People take cover outside the Westgate Mall in Nairobi, Kenya, after heavy shooting started on Sept. 23, 2013.
(Photo: Sayyid Azim, AP)
Kenya security personnel take cover outside the Westgate Mall after shooting started inside the mall early on Sept. 23, 2013.
(Photo: Sayyid Azim, AP)
(USATODAY) -- Kenyan officials said Monday that security forces killed three Islamic extremists on Monday and took nearly full control of an upscale shopping mall from a band of Somali terrorists who have killed at least 62 people.
The authorities say they are "very certain" that all but a few hostages taken two day ago in a shooting rampage by the al-Shabab group have been freed.
STORY: Local Kenyan keeps close eye on mall massacre
There had been fears of more hostage casualties on Monday after four loud explosions rocked the Nairobi neighborhood where the Westgate mall is located.
The three attackers from the armed Islamic group linked with al-Qaeda were killed in the fighting Monday, officials said, and more than 10 suspects arrested.
Eleven Kenyan soldiers were wounded in the running gunbattles, but Kenyan security officials claimed that by evening they had the upper hand.
"Taken control of all the floors. We're not here to feed the attackers with pastries but to finish and punish them," Police Inspector General David Kimaiyo said on Twitter.
Kenya's interior minister said the evacuation of hostages "has gone very, very well" and that Kenyan officials are "very certain" that there are few if any hostages left in the building.
Kenya Chief of Defense forces Gen. Julius Karangi said fighters from an array of nations participated in the attack claimed by al-Shabab.
"We have an idea who this people are and they are clearly a multinational collection from all over the world," he said.
Kenya's foreign minister, Amina Mohamed, told The Washington Post on Monday that "two or three" of the attackers were young Americans.
He described them as about 18 or 19 years old and of Somali or Arab origin.
In Minneapolis, federal law enforcement officials are reviewing whether Americans were among the terrorists in Nairobi.
Minneapolis FBI spokesman Kyle Loven said Monday that authorities were "monitoring'' reports from the region of possible links. "We're not confirming or speculating on possible involvement at this time,'' Loven said.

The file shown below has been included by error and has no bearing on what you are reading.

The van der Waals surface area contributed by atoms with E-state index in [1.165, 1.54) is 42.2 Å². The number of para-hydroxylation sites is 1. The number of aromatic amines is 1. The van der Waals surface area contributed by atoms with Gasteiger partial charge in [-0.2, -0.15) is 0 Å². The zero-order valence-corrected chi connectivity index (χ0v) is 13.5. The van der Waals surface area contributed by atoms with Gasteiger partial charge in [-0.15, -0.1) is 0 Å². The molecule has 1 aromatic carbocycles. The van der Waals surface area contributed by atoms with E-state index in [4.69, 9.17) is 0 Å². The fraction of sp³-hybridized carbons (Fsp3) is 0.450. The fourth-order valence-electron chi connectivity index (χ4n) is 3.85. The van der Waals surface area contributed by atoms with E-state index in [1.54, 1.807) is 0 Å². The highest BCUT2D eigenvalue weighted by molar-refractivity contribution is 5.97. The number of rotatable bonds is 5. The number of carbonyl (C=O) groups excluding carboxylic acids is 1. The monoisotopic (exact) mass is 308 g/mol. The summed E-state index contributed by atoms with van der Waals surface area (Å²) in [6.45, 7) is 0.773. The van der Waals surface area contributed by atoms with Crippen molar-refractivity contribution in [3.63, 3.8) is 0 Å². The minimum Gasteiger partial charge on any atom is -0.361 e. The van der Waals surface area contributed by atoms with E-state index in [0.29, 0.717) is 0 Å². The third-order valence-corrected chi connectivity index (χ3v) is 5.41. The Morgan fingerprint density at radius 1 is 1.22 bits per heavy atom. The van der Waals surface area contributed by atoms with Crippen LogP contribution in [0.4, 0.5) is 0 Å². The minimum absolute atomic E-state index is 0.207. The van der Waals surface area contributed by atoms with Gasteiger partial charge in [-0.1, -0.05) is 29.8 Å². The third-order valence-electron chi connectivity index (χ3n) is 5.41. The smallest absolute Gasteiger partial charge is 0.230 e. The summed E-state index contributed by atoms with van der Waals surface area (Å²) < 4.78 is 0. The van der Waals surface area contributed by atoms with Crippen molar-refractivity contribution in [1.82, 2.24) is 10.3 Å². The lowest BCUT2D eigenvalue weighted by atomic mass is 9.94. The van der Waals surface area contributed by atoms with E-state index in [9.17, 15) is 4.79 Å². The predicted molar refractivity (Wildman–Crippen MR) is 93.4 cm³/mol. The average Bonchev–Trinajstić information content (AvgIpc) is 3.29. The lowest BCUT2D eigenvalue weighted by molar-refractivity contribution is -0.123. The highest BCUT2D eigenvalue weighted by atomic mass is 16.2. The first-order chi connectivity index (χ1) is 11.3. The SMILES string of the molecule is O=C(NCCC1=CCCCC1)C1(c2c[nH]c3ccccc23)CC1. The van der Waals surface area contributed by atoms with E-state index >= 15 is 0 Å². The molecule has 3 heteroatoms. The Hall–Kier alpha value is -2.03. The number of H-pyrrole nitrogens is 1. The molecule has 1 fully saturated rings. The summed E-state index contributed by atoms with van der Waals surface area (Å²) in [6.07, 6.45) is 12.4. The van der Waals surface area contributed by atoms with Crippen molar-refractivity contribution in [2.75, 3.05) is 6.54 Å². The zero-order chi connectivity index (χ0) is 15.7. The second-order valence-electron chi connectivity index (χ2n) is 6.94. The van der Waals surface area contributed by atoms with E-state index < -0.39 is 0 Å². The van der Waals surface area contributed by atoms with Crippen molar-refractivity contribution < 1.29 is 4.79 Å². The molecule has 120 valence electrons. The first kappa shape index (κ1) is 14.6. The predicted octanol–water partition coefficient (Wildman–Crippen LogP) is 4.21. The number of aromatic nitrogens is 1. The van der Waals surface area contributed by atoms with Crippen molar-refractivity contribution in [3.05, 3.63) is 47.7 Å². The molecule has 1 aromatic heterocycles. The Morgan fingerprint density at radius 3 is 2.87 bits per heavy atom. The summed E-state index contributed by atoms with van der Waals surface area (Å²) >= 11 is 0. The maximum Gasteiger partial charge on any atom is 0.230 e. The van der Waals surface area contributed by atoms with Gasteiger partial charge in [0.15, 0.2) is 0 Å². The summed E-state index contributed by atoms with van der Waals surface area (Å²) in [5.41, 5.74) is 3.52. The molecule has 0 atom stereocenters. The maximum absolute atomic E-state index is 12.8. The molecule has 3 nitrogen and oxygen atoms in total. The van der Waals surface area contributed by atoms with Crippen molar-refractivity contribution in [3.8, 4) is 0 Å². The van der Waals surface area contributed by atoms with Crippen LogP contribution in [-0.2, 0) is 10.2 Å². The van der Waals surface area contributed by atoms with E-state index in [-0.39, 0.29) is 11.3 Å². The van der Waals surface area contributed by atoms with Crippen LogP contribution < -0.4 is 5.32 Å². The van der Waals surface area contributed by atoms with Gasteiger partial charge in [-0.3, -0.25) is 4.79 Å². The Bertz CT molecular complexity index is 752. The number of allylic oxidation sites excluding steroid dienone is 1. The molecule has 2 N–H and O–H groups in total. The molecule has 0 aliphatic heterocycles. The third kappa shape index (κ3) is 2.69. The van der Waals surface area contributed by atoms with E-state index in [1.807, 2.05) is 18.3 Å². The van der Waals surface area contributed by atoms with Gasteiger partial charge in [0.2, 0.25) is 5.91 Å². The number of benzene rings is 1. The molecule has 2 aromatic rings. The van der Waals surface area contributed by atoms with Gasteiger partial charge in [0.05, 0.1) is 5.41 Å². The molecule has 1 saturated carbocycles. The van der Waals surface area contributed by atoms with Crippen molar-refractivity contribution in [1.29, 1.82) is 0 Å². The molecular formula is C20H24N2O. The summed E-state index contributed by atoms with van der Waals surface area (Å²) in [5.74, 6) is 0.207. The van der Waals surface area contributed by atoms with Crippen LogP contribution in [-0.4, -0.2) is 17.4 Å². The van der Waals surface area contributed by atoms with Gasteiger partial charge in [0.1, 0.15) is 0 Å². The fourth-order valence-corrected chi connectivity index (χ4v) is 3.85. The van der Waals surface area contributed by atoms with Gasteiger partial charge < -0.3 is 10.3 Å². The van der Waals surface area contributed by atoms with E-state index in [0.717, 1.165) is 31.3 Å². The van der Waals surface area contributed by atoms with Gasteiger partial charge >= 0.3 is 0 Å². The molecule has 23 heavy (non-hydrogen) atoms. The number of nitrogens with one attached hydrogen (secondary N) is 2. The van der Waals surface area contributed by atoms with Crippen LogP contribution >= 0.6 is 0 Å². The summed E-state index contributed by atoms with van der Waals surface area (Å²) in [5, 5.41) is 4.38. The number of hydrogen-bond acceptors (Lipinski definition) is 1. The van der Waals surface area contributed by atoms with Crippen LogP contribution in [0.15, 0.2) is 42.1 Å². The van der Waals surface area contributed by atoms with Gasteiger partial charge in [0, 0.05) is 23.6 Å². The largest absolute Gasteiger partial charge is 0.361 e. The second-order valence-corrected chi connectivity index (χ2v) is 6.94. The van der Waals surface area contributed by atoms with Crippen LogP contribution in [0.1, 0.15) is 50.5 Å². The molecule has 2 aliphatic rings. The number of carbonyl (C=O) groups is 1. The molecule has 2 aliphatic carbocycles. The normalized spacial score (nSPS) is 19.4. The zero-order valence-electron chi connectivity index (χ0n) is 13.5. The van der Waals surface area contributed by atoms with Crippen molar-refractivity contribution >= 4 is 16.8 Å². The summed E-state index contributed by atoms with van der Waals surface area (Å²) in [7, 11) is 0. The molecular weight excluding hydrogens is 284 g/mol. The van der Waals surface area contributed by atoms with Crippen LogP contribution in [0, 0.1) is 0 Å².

The Minneapolis community is home to a large Somali community, whose young men have been targeted for recruitment by the terror group, al-Shabab, which has claimed responsibility for the attack.
"The FBI enjoys a wonderful relationship with the Somali community here,'' Loven said. "The community is appalled with what is happening.''
In Kenya, the interior minister said some hostages, who have been held for three days, have been released and those remaining are "very, very minimal," CNN reports.
Associated Press reporters on the scene heard multiple blasts and a barrage of gunfire. Black and gray smoke rose up from the mall.
Authorities in Kenya, communicating through social media, appealed for calm and told people to stay away from the mall complex, where the operation is continuing.
Earlier, Kenya's Red Cross said the death toll rose to 69 after more bodies were recovered Sunday. However, the Kenyan government revised that figure lower, with Kenya's interior ministry saying Monday that 62 were confirmed dead.
In its latest news briefing, the ministry said that all of the attackers are men but that some were dressed as women. Two militants were killed this morning and several others injured. The ministry said that the "operation will come to an end soon."
The militants stormed the mall Saturday from two sides, throwing grenades and firing on civilians. More than 175 people were injured in the attack, including many children, Kenyan officials say.
STORY: Victims of the Kenya mall attack
Kim Hjelmgaard and Kevin Johnson, USA TODAY